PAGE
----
62. Defendant Old Dominion reported to its workers' compensation carrier or third-party administrator, Defendant Gallagher Bassett, that Plaintiff had falsified her log book and was thus not acting within the course and scope of her employment when she was injured while performing pre-shift activities on Defendant's tractor-trailer while at Defendant's terminal.
63. Defendant's workers' compensation insurer or third-party administrator charged with handling Plaintiff's workers' compensation claim under West Virginia law, Defendant Gallagher Bassett, made a claim decision, acting in a quasi-judicial capacity, that Plaintiff's injury was not compensable because Defendant's report that at the time she was injured she was not acting within the course and scope of her employment. Nevertheless, Defendant Gallagher Bassett knew or should have known that its actions were clearly contrary to the workers' compensation laws of the State of West Virginia at the time it denied Plaintiff's compensability.
64. Defendants, and particularly Defendant Gallagher Bassett, knew with certainty that Plaintiff was acting within the course and scope of her employment when she was injured while engaged in pre-shift activities on Defendant's tractor-trailers while at Defendant's terminal.
. . . .
67. Defendants knew, or by the exercise of reasonable care, should have known that, Plaintiff was within the zone of her employment when she was injured and that they had no legal right to falsely inform the workers' compensation system that Plaintiff was not acting within the course and scope of her employment and was thus non-compensable.
68. . . . Defendant Gallagher Bassett knowingly acted upon the false report that Plaintiff had intentionally falsified her log book when she made no entry at all, in order to avoid the anticipated financial exposure that it would incur by reason of Plaintiff's serious work-related injury, by using the false report that she had falsified her log book and thus was not within the course and scope of her employment to deny compensability for her injury, which was a pretext not only for termination of her employment but also as pretext for avoiding its obligations to Plaintiff under the workers' compensation laws of the State of West Virginia.
69. As a direct and proximate result of Defendants' fraud, as aforesaid, Plaintiff has been damaged by the loss of valuable workers' compensation indemnity and medical expense benefits, by the loss of her medical and disability insurance, and she has suffered undue pain and suffering, mental anguish, aggravation, inconvenience, and annoyance, and was forced to incur legal fees and expenses to vindicate rights that were undeniably hers under the law.
Ms. Lusk maintained that she was not placed on notice of Gallagher Bassett's actions in the denial of her claim until Katrena Parker, Old Dominion's workers' compensation manager, was deposed on August 10, 2017.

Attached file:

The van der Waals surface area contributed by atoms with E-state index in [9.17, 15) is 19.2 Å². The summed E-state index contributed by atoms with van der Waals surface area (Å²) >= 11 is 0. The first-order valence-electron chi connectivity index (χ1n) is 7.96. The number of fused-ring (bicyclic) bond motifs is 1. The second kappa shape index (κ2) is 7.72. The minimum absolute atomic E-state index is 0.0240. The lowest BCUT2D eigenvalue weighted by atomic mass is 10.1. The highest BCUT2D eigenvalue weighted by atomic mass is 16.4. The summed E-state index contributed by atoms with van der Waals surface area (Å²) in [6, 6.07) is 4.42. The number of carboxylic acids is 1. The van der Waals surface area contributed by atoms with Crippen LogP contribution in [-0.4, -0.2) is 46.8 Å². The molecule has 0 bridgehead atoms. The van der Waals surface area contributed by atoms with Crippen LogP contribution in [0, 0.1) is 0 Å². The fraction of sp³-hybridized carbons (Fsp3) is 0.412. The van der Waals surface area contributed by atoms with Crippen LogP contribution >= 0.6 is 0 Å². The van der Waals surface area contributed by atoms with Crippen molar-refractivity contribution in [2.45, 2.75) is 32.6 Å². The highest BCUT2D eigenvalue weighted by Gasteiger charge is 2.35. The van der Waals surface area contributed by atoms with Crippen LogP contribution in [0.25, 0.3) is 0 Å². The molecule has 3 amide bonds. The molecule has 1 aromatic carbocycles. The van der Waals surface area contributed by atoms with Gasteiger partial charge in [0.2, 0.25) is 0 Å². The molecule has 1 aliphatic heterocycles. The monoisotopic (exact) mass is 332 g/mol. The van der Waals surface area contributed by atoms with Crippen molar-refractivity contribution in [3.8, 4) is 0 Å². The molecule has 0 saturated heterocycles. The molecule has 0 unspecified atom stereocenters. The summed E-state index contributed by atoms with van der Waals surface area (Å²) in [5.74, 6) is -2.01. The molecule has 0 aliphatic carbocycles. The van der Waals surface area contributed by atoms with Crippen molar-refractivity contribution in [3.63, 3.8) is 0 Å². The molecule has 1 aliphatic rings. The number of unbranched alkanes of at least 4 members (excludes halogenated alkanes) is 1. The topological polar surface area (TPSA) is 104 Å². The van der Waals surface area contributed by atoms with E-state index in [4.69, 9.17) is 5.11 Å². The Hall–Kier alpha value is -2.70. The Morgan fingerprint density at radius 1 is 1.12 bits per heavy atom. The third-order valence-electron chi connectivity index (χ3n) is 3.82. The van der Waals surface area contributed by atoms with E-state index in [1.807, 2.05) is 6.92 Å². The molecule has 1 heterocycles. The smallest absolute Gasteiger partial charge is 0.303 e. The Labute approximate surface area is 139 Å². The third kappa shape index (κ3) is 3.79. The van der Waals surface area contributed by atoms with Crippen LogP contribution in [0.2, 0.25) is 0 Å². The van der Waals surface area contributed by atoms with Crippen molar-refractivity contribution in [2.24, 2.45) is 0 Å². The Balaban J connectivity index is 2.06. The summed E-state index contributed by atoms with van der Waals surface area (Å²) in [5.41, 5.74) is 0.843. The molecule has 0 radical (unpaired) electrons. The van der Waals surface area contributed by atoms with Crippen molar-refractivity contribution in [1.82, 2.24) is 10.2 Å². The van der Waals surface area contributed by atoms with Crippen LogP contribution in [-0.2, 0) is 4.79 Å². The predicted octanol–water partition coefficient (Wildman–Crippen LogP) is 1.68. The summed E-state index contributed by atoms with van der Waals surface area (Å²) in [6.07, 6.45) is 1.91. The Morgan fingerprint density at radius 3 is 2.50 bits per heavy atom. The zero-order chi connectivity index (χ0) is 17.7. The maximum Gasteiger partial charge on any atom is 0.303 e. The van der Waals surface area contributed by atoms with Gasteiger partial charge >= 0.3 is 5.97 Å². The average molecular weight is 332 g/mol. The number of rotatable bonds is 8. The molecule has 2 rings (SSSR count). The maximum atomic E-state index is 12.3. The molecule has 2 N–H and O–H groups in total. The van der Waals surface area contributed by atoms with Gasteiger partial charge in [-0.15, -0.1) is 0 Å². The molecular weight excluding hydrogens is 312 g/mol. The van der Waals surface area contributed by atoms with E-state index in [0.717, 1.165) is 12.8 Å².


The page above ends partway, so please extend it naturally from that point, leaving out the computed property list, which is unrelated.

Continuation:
According to Ms. Lusk, Ms. Parker testified that Old Dominion did not make any decision to deny Ms. Lusk's workers' compensation claim. Ms. Parker stated that that decision was Gallagher Bassett's and, more precisely, it was Cathy Reedy, Gallagher Bassett's adjuster, who made the decision to deny Ms. Lusk compensability based on information that Old Dominion provided to Gallagher Bassett. Before the deposition of Ms. Parker, Ms. Lusk claimed before the circuit court that Old Dominion "never before asserted that Gallagher Bassett Services made all of the decisions with respect to denial of the Plaintiff's workers' compensation claim."
Thereafter, Ms. Lusk contended before this Court that she made significant attempts to depose Gallagher Bassett's adjuster, Cathy Reedy, going to back to her first attempt on March 31, 2017. Ms. Lusk maintained in her brief before this Court that she made repeated attempts to depose Ms. Reedy, which were met with opposition from both Old Dominion and Gallagher Bassett, including having a subpoena issued in the State of Pennsylvania to depose Ms. Reedy, and then having to defend a motion to quash filed by Old Dominion, and joined in by Cathy Reedy of Gallagher Bassett. According to Ms. Lusk, she "was thwarted in each instance until this Court denied the Petitioner's request for a stay of all proceedings herein. Ms. Reedy was finally deposed on January 26, 2019."
This first attempt stemmed from Ms. Lusk's request for attorney fees after Gallagher Bassett withdrew its appeal related to her workers' compensation claim. Ms. Lusk ultimately received $7,500 in attorney fees from Gallagher Bassett. --------
As is readily discernable from the facts that the majority finds exists relative to the statute of limitations issue, as opposed to those alleged by Ms. Lusk, there is an undeniable dispute as to material facts developed thus far, which necessarily requires further factual development and resolution by a trier of fact. Indeed, this is exactly what the circuit court determined in its August 27, 2018, order denying Gallagher Bassett's motion to dismiss: